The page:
A delegation of African heads of state and senior officials met with President Vladimir Putin in St. Petersburg on Saturday, the latest in a series of mediation efforts aimed at bringing an end to Russia’s war in Ukraine.
The presidents of South Africa, Senegal, Zambia and Comoros and the prime minister of Egypt took part, along with officials from Uganda and the Republic of Congo, according to a readout from the Kremlin. The meeting followed Friday’s talks in Kyiv with Ukrainian President Volodymyr Zelenskiy.
“We are convinced that the time has come for both sides to start negotiations and end this war,” South African President Cyril Ramaphosa said during the talks on Saturday.
Ramaphosa laid out ten main points, including a de-escalation of the conflict by both sides, diplomatic negotiations and recognizing the sovereignty of states in accordance with the UN Charter. He also called for a reopening of the Black Sea so that grains can be exported, an exchange of prisoners of war and post-war reconstruction.
The African leaders will face an uphill battle to convince the warring sides to lay down their weapons. Zelenskiy has rejected any deal that entails Ukraine ceding territory to Russia, and Putin is unlikely to agree to conditions for a troop withdrawal.
“Ukraine wants peace more than anyone, but we won’t achieve diplomacy with Russia while they are on our territory,” Zelenskiy said Friday after meeting the African leaders.
In response, Senegal President Macky Sall said that, “when you’re fighting, you still probably need to have place for a dialogue.”
The mission was announced in May by Ramaphosa. The African states join France and China among those spearheading separate interventions to try and bring an end to the war, which will soon hit the 16-month mark.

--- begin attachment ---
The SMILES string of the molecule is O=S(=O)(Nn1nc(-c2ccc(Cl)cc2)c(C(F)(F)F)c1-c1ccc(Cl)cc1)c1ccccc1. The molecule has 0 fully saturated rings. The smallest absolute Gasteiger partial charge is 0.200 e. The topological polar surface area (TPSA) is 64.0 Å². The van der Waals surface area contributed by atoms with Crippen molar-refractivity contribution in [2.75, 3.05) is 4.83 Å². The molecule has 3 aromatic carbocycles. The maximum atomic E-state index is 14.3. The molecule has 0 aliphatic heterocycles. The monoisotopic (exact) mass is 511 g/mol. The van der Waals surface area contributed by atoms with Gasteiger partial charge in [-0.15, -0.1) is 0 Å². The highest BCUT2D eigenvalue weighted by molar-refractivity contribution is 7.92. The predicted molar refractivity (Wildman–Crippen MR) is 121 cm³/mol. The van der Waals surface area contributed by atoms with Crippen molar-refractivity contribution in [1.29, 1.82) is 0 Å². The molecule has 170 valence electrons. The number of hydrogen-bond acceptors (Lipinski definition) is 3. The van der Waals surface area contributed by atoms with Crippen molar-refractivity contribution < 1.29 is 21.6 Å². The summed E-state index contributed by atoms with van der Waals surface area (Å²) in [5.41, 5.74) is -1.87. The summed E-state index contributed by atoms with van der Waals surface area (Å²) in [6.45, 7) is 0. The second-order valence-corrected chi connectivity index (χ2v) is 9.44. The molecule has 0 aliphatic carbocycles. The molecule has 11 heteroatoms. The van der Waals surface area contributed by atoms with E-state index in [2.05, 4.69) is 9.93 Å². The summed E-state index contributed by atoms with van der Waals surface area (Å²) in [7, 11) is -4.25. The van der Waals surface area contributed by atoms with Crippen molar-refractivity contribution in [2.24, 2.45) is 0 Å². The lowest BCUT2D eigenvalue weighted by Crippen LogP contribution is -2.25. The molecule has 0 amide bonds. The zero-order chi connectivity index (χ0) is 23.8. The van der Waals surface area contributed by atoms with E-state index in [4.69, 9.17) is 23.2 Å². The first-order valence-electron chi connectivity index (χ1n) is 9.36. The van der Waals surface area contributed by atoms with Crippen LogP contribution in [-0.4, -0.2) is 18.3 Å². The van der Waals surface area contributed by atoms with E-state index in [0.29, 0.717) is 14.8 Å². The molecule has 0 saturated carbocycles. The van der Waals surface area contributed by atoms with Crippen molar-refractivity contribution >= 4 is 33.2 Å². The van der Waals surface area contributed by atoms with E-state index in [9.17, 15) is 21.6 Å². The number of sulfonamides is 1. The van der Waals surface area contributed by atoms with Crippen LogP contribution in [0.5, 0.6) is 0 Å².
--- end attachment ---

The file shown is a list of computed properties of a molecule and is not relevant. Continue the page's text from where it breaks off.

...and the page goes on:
Just over half of Africa’s 55 nations voted in favour of United Nations resolutions condemning Russia’s invasion of Ukraine, while most of the rest abstained as a way to stay neutral toward the biggest European conflict since World War II.
Africa, along with the rest of the developing world, has been severely affected by the conflict, which disrupted trade and pushed up prices for grain and fertilizer.
Putin this week hinted that Russia may quit a deal brokered last summer by Turkey and the United Nations allowing Ukraine to safely ship grains from Black Sea ports. The pact, and the millions of tons of wheat, corn and other foodstuffs shipped since August, has helped to stabilize the world grain market.
Moscow extended the deal in mid-May for a further two months but has repeatedly threatened to withdraw from the pact. Russia’s decision on the grain deal will be announced in a timely manner, Kremlin spokesman Dmitry Peskov said on Saturday, according to Tass.
The war has placed South Africa in a particularly difficult position. It’s due to host a meeting of heads of state from the BRICS nations in August, but as a member of the ICC would be obliged to execute an arrest warrant the tribunal has issued for Putin, should he attend. Pretoria is now considering moving the gathering to China, which isn’t an ICC member.